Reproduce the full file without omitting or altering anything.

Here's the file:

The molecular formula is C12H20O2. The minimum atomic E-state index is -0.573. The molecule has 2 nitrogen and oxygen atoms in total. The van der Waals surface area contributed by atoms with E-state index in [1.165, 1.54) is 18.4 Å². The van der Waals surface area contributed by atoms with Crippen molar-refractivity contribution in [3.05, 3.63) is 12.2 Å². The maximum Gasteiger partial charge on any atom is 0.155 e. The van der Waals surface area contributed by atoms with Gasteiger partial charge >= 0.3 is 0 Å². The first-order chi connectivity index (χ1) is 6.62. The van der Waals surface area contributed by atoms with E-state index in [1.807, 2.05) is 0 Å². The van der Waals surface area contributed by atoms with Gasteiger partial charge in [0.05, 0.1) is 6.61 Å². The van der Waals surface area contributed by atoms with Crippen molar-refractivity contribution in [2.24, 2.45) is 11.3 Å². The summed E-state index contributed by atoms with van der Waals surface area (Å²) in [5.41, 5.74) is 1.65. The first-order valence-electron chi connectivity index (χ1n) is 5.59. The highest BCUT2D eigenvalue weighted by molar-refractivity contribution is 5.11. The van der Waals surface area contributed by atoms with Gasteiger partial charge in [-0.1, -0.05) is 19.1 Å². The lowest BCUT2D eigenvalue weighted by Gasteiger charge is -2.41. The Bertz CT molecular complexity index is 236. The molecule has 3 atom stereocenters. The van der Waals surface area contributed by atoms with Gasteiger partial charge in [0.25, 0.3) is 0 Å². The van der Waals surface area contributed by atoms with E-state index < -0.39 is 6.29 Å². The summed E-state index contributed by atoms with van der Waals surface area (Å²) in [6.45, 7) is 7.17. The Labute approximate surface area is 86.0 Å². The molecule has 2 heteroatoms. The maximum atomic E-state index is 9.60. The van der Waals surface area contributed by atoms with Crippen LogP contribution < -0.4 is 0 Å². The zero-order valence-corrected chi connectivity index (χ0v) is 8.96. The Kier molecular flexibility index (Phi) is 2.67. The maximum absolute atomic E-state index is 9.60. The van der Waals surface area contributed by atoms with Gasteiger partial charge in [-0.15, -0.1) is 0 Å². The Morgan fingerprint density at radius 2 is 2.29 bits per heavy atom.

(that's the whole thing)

The molecular formula is C12H20O2. The minimum atomic E-state index is -0.573. The molecule has 2 nitrogen and oxygen atoms in total. The van der Waals surface area contributed by atoms with E-state index in [1.165, 1.54) is 18.4 Å². The van der Waals surface area contributed by atoms with Crippen molar-refractivity contribution in [3.05, 3.63) is 12.2 Å². The maximum Gasteiger partial charge on any atom is 0.155 e. The van der Waals surface area contributed by atoms with Gasteiger partial charge >= 0.3 is 0 Å². The first-order chi connectivity index (χ1) is 6.62. The van der Waals surface area contributed by atoms with E-state index in [1.807, 2.05) is 0 Å². The van der Waals surface area contributed by atoms with Gasteiger partial charge in [0.05, 0.1) is 6.61 Å². The van der Waals surface area contributed by atoms with Crippen molar-refractivity contribution in [2.24, 2.45) is 11.3 Å². The summed E-state index contributed by atoms with van der Waals surface area (Å²) in [5.41, 5.74) is 1.65. The first-order valence-electron chi connectivity index (χ1n) is 5.59. The highest BCUT2D eigenvalue weighted by molar-refractivity contribution is 5.11. The van der Waals surface area contributed by atoms with Gasteiger partial charge in [-0.1, -0.05) is 19.1 Å². The lowest BCUT2D eigenvalue weighted by Gasteiger charge is -2.41. The Bertz CT molecular complexity index is 236. The molecule has 3 atom stereocenters. The van der Waals surface area contributed by atoms with Gasteiger partial charge in [0.25, 0.3) is 0 Å². The van der Waals surface area contributed by atoms with E-state index < -0.39 is 6.29 Å². The summed E-state index contributed by atoms with van der Waals surface area (Å²) in [6.45, 7) is 7.17. The Labute approximate surface area is 86.0 Å². The molecule has 2 heteroatoms. The maximum atomic E-state index is 9.60. The van der Waals surface area contributed by atoms with Crippen LogP contribution < -0.4 is 0 Å². The zero-order valence-corrected chi connectivity index (χ0v) is 8.96. The Kier molecular flexibility index (Phi) is 2.67. The maximum absolute atomic E-state index is 9.60. The van der Waals surface area contributed by atoms with Gasteiger partial charge in [-0.15, -0.1) is 0 Å². The Morgan fingerprint density at radius 2 is 2.29 bits per heavy atom.